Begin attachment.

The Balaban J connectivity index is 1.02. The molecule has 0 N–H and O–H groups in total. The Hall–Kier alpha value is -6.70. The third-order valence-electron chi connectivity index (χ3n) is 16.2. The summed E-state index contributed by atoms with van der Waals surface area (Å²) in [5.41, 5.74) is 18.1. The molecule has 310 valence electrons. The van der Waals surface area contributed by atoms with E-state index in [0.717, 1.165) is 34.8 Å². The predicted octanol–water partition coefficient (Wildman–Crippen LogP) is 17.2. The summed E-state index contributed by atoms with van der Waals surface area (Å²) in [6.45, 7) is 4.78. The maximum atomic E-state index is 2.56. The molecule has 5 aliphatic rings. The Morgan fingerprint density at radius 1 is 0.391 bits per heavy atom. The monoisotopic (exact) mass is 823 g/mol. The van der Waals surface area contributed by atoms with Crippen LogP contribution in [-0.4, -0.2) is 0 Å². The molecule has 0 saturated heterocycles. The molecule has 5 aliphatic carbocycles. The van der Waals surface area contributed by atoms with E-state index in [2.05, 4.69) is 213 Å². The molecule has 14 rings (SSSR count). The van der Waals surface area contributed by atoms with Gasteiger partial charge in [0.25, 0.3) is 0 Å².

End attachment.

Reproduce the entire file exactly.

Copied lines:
The Balaban J connectivity index is 1.02. The molecule has 0 N–H and O–H groups in total. The Hall–Kier alpha value is -6.70. The third-order valence-electron chi connectivity index (χ3n) is 16.2. The summed E-state index contributed by atoms with van der Waals surface area (Å²) in [5.41, 5.74) is 18.1. The molecule has 310 valence electrons. The van der Waals surface area contributed by atoms with E-state index in [0.717, 1.165) is 34.8 Å². The predicted octanol–water partition coefficient (Wildman–Crippen LogP) is 17.2. The summed E-state index contributed by atoms with van der Waals surface area (Å²) in [6.45, 7) is 4.78. The maximum atomic E-state index is 2.56. The molecule has 5 aliphatic rings. The Morgan fingerprint density at radius 1 is 0.391 bits per heavy atom. The monoisotopic (exact) mass is 823 g/mol. The van der Waals surface area contributed by atoms with Crippen LogP contribution in [-0.4, -0.2) is 0 Å². The molecule has 0 saturated heterocycles. The molecule has 5 aliphatic carbocycles. The van der Waals surface area contributed by atoms with E-state index in [2.05, 4.69) is 213 Å². The molecule has 14 rings (SSSR count). The van der Waals surface area contributed by atoms with Gasteiger partial charge in [0.25, 0.3) is 0 Å².